Bringing people and information closer together
I was thinking about the Internet a lot around the time many readers were receiving the previous issue of this magazine in the mail. It was Sept. 11, 2001, a day now embedded into the lifelong memorie...
I was thinking about the Internet a lot around the time many readers were receiving the previous issue of this magazine in the mail. It was Sept. 11, 2001, a day now embedded into the lifelong memories of millions of people around the world.
On that Tuesday of Terror, a friend of ours from New York City was visiting her parents near Toronto. When she heard the news of the terrorist attacks, she immediately tried to contact her husband, an industry analyst in Manhattan. No luck, as all the phones in the city’s core were either jammed or down.
When she suggested we might try to get in touch with Vic by e-mail, I typed a quick message and sent it off, not really expecting a reply. But sure enough, one came back. It turned out the Internet was to be Vic’s only means of communication that day. Using a Blackberry e-mail/pager device from RIM Technologies–a Canadian development, by the way–he was able to communicate his whereabouts as he struggled through the dust-layered city to pick up his children and get them home. Thanks to the Internet, we were able to relay messages to and from his wife until he was able to get out of Manhattan and reach a working telephone.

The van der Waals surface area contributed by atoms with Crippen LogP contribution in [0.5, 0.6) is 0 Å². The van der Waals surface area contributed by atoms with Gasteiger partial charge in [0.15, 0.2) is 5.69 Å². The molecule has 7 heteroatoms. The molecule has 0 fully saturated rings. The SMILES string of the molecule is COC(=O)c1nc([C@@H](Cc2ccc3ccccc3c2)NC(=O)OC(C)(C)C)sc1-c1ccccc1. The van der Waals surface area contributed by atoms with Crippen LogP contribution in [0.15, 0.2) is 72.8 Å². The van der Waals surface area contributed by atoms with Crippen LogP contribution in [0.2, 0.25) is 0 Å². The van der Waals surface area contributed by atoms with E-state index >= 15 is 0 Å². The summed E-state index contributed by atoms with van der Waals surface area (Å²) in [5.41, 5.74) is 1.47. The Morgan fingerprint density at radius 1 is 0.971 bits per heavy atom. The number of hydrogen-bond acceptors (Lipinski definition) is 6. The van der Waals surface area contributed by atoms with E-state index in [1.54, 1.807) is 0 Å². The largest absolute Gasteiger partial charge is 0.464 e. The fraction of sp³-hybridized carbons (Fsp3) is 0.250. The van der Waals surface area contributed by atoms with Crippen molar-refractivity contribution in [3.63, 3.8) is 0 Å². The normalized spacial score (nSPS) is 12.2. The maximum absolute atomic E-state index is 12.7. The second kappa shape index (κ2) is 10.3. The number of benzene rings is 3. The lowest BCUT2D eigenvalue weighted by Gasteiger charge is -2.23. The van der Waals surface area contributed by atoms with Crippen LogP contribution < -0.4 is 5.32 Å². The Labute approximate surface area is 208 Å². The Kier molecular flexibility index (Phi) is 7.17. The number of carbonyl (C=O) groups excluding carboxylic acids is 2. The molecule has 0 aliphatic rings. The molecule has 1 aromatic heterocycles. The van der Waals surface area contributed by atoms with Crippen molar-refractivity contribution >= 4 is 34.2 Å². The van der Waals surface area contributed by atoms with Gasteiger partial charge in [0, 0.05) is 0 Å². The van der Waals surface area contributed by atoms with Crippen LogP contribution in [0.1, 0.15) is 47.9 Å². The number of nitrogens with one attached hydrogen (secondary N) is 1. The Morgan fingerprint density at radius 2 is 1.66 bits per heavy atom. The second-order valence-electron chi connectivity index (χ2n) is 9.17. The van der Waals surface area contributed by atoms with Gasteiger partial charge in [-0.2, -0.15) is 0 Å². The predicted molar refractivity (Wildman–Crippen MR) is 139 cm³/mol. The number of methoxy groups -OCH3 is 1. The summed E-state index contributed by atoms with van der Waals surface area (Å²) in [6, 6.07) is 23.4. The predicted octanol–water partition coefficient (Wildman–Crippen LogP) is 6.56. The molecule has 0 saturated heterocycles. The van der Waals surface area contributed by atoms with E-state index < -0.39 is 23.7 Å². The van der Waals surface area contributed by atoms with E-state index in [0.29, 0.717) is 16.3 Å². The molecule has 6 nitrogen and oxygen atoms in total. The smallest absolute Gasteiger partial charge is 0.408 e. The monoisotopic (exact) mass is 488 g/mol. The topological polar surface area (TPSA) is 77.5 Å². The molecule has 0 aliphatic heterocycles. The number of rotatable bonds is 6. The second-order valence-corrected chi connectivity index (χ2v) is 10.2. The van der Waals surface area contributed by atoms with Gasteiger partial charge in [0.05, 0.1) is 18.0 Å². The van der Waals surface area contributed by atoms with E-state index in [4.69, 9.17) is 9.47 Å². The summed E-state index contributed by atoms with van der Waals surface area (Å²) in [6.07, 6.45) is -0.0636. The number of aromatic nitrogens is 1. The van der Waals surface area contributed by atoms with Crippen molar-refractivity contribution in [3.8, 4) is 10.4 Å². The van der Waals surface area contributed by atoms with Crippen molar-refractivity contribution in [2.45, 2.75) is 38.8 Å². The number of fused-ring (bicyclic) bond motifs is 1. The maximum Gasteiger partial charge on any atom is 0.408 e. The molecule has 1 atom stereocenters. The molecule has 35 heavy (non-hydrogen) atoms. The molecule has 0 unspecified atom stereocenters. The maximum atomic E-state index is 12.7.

It’s one small example of the benefit of the Internet. And although the need for reliable communications in the everyday industrial environment may seem small in comparison to the need for it on Sept. 11, the Internet and its World Wide Web provide a welcome connection, day in and day out, to a vast realm of contacts, information and resources literally throughout the world.
I doubt we’ve even come close to exploiting the full communications potential of the Net, in industry or on the home front. But more and more, developments in software, technology and applications take us closer to a new way of doing things.
Maintenance expert and regular contributor Morris Berengut explores one of these new applications in this issue with his examination of computerized maintenance management systems (CMMS) that reside on the Internet. No huge programs to install. No worries about networking computers in different plants. No troublesome data backups to be concerned about.
However, for all its advantages, there are issues with this method of maintenance management that will be of concern to some potential users. The article gives you all the pros and cons.
But more than that, it points to the future of our world. Even if you aren’t ready to run your maintenance department using a remote web server, you should be thinking about what this technology means. One day, the “cons” may disappear as technology evolves. Industry may come to rely on the Internet for many important operations, as its unfolding benefits unveil capabilities unimaginable today.
It’s an interesting future we have to look forward to. Whether it’s co-ordinating all your maintenance operations from a laptop computer and a wireless modem out in the field, or simply letting loved ones know that you’re safe and sound, the Internet is sure to be an increasingly important part of our lives for years to come.
If you have any thoughts on this topic, I invite you to share them with us. Of course, I recommend that you use the Internet and send your note by e-mail to firstname.lastname@example.org.